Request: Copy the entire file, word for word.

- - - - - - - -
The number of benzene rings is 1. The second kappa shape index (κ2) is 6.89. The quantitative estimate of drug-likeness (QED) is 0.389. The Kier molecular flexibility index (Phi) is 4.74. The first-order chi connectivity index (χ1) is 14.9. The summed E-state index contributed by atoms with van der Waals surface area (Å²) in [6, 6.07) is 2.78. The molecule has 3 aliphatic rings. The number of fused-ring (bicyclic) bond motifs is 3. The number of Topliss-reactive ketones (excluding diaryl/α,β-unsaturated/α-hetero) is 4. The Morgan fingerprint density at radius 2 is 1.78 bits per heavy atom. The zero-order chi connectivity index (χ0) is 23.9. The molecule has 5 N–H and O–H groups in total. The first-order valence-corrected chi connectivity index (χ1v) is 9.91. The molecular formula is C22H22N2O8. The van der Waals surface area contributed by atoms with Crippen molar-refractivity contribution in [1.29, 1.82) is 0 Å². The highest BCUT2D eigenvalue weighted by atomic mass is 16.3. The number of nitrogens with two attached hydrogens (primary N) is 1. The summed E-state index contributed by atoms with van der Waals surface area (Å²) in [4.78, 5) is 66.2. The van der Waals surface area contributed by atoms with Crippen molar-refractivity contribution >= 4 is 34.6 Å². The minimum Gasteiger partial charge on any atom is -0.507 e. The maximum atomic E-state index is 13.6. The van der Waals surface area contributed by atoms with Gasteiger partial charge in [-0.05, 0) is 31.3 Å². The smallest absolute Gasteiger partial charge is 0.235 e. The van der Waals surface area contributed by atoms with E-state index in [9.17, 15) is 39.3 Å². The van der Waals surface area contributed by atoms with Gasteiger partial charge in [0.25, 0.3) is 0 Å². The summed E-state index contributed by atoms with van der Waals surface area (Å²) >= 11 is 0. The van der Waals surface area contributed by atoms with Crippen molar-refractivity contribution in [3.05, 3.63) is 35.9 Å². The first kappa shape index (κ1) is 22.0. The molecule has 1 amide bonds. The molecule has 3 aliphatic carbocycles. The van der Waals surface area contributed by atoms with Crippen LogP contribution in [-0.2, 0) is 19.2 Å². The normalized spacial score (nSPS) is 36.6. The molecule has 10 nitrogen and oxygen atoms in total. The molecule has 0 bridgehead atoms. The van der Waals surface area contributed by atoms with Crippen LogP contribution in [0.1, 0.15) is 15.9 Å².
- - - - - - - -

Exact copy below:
The number of benzene rings is 1. The second kappa shape index (κ2) is 6.89. The quantitative estimate of drug-likeness (QED) is 0.389. The Kier molecular flexibility index (Phi) is 4.74. The first-order chi connectivity index (χ1) is 14.9. The summed E-state index contributed by atoms with van der Waals surface area (Å²) in [6, 6.07) is 2.78. The molecule has 3 aliphatic rings. The number of fused-ring (bicyclic) bond motifs is 3. The number of Topliss-reactive ketones (excluding diaryl/α,β-unsaturated/α-hetero) is 4. The Morgan fingerprint density at radius 2 is 1.78 bits per heavy atom. The zero-order chi connectivity index (χ0) is 23.9. The molecule has 5 N–H and O–H groups in total. The first-order valence-corrected chi connectivity index (χ1v) is 9.91. The molecular formula is C22H22N2O8. The van der Waals surface area contributed by atoms with Crippen molar-refractivity contribution in [1.29, 1.82) is 0 Å². The highest BCUT2D eigenvalue weighted by atomic mass is 16.3. The number of nitrogens with two attached hydrogens (primary N) is 1. The summed E-state index contributed by atoms with van der Waals surface area (Å²) in [4.78, 5) is 66.2. The van der Waals surface area contributed by atoms with Crippen molar-refractivity contribution >= 4 is 34.6 Å². The minimum Gasteiger partial charge on any atom is -0.507 e. The maximum atomic E-state index is 13.6. The van der Waals surface area contributed by atoms with Gasteiger partial charge in [-0.05, 0) is 31.3 Å². The smallest absolute Gasteiger partial charge is 0.235 e. The van der Waals surface area contributed by atoms with E-state index in [9.17, 15) is 39.3 Å². The van der Waals surface area contributed by atoms with Gasteiger partial charge in [0.25, 0.3) is 0 Å². The summed E-state index contributed by atoms with van der Waals surface area (Å²) >= 11 is 0. The van der Waals surface area contributed by atoms with Crippen molar-refractivity contribution in [3.05, 3.63) is 35.9 Å². The first kappa shape index (κ1) is 22.0. The molecule has 1 amide bonds. The molecule has 3 aliphatic carbocycles. The van der Waals surface area contributed by atoms with Crippen LogP contribution in [-0.2, 0) is 19.2 Å². The normalized spacial score (nSPS) is 36.6. The molecule has 10 nitrogen and oxygen atoms in total. The molecule has 0 bridgehead atoms. The van der Waals surface area contributed by atoms with Crippen LogP contribution in [0.1, 0.15) is 15.9 Å².